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Do we educate all children equally?

Do we educate all children equally?


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On a regular basis, we hear comments from parents such as: "My oldest son is very good and docile, but my youngest son, although I bring him up in the same way, is very disobedient and behaves awful." Sometimes no one is more different than two siblings, even when these may be identical twins.

We all know that our children are different and many times we realize that we cannot demand the same from some than from others because their responses to the same situations are different.

All parents who have more than one child know that we must adapt our educational model to each of them. For example, my oldest son has never given me a major upset, he has always been very obedient and responds very well to the advice I give him, so I have never had to resort to punishment, with him. On the contrary, my daughter has made me learn a lot to exercise my patience, since she has always been more rebellious and difficult to carry, her response to punishments is quite low and I have learned to handle myself more by attending to her emotions. I love them both equally, I do not notice that they have different sex, but I sometimes feel obliged to proceed in different ways with them.

Communication and relationships in the family go back and forth, therefore we have to consider when educating our children aspects such as the role that each one plays in the family, their personality, the position they occupy among the siblings , your sensitivity. We begin to educate everyone equally to be as equitable and fair as possible, but over time we use different strategies for each child, in order to get the best out of them, although fundamentally we remain in our dynamic of following common guidelines.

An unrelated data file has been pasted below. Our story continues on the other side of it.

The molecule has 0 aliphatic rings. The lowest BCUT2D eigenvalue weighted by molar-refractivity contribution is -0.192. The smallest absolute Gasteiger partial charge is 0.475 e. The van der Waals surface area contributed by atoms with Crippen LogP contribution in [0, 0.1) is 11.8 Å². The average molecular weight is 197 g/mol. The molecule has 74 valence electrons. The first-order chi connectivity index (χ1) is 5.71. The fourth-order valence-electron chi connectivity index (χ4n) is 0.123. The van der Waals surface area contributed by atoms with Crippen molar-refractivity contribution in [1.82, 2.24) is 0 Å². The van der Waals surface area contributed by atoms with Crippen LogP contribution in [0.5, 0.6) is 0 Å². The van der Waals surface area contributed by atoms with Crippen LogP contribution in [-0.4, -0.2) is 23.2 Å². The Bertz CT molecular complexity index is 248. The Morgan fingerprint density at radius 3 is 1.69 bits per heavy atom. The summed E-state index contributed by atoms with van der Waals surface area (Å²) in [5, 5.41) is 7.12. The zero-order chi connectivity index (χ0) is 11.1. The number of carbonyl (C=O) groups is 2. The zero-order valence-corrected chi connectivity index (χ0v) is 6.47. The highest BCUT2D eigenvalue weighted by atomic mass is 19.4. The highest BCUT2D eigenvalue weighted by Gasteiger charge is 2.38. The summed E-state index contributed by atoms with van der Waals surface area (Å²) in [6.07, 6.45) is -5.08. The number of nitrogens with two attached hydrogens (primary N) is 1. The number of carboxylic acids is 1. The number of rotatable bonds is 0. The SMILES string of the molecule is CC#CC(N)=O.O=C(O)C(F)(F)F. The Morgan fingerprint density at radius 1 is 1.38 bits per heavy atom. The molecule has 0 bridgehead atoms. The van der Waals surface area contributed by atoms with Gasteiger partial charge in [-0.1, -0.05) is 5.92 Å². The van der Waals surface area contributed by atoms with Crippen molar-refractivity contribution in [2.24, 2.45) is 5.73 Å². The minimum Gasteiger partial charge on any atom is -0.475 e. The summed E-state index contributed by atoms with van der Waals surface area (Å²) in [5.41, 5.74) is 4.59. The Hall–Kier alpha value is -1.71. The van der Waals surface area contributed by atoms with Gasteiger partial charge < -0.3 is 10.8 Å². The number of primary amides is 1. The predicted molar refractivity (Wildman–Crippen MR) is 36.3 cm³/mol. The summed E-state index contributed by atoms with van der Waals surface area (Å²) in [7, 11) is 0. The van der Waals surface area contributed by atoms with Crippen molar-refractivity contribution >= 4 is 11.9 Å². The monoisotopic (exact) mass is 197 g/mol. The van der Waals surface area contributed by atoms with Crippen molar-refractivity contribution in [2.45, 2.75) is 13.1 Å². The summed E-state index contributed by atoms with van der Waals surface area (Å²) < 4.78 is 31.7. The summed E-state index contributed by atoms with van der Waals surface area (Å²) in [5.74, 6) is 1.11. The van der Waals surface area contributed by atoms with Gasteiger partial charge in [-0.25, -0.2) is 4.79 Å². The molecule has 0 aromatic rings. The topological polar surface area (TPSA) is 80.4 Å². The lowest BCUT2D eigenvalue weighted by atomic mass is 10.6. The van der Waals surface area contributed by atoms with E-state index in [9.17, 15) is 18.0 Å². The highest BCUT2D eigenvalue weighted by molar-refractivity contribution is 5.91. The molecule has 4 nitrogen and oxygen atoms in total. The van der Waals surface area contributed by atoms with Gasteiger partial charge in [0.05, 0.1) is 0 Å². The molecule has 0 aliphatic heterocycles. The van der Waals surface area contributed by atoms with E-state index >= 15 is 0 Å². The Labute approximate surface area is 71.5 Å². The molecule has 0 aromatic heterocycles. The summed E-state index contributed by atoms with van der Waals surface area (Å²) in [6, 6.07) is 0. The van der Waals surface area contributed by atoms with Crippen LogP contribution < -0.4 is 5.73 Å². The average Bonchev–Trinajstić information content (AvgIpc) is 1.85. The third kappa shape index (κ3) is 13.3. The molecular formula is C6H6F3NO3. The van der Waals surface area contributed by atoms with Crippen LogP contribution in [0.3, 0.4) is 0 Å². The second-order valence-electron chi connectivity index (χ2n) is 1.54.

The other side of this situation is that in the eyes of our children these inequalities are permeating and, many times, they do not understand our different way of acting. As they get older, they interpret these differences as parental weaknesses, preferences, favoritism or privileges. Frequently, those who have always been meek see how their "more rebellious" brothers are given more concessions than he is, and many times they are right. It is clear that from all our children we can learn to stimulate them according to their needs, but even if we adapt our educational procedure to the temperament or character of our child, we must try to be equitable and give everyone the attention they need for each moment of their development.

Patro Gabaldon

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